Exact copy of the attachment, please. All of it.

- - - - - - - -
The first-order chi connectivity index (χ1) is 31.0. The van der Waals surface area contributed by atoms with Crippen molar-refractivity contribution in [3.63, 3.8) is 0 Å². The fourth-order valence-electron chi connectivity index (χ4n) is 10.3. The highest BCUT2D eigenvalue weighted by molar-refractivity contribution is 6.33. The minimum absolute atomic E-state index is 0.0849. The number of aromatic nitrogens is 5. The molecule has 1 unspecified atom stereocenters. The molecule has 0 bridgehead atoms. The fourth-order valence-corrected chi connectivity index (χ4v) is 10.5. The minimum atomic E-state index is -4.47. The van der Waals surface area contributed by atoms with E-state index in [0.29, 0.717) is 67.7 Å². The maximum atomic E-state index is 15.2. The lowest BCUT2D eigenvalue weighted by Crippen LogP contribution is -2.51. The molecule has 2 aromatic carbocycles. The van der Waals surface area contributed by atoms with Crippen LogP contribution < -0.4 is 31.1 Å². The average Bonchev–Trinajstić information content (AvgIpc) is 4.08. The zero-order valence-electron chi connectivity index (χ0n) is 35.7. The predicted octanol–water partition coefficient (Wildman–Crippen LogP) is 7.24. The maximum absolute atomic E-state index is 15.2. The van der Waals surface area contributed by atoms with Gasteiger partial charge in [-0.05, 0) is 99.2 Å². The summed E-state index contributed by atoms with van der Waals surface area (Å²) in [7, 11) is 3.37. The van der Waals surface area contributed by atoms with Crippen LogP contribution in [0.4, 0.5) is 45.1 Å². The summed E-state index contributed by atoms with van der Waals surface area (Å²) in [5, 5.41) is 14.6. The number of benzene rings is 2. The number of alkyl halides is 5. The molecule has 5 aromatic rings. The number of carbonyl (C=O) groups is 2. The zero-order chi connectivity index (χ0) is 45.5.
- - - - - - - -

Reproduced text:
The first-order chi connectivity index (χ1) is 31.0. The van der Waals surface area contributed by atoms with Crippen molar-refractivity contribution in [3.63, 3.8) is 0 Å². The fourth-order valence-electron chi connectivity index (χ4n) is 10.3. The highest BCUT2D eigenvalue weighted by molar-refractivity contribution is 6.33. The minimum absolute atomic E-state index is 0.0849. The number of aromatic nitrogens is 5. The molecule has 1 unspecified atom stereocenters. The molecule has 0 bridgehead atoms. The fourth-order valence-corrected chi connectivity index (χ4v) is 10.5. The minimum atomic E-state index is -4.47. The van der Waals surface area contributed by atoms with E-state index in [0.29, 0.717) is 67.7 Å². The maximum atomic E-state index is 15.2. The lowest BCUT2D eigenvalue weighted by Crippen LogP contribution is -2.51. The molecule has 2 aromatic carbocycles. The van der Waals surface area contributed by atoms with Crippen LogP contribution < -0.4 is 31.1 Å². The average Bonchev–Trinajstić information content (AvgIpc) is 4.08. The zero-order valence-electron chi connectivity index (χ0n) is 35.7. The predicted octanol–water partition coefficient (Wildman–Crippen LogP) is 7.24. The maximum absolute atomic E-state index is 15.2. The van der Waals surface area contributed by atoms with Gasteiger partial charge in [-0.05, 0) is 99.2 Å². The summed E-state index contributed by atoms with van der Waals surface area (Å²) in [7, 11) is 3.37. The van der Waals surface area contributed by atoms with Crippen LogP contribution in [0.4, 0.5) is 45.1 Å². The summed E-state index contributed by atoms with van der Waals surface area (Å²) in [5, 5.41) is 14.6. The number of benzene rings is 2. The number of alkyl halides is 5. The molecule has 5 aromatic rings. The number of carbonyl (C=O) groups is 2. The zero-order chi connectivity index (χ0) is 45.5.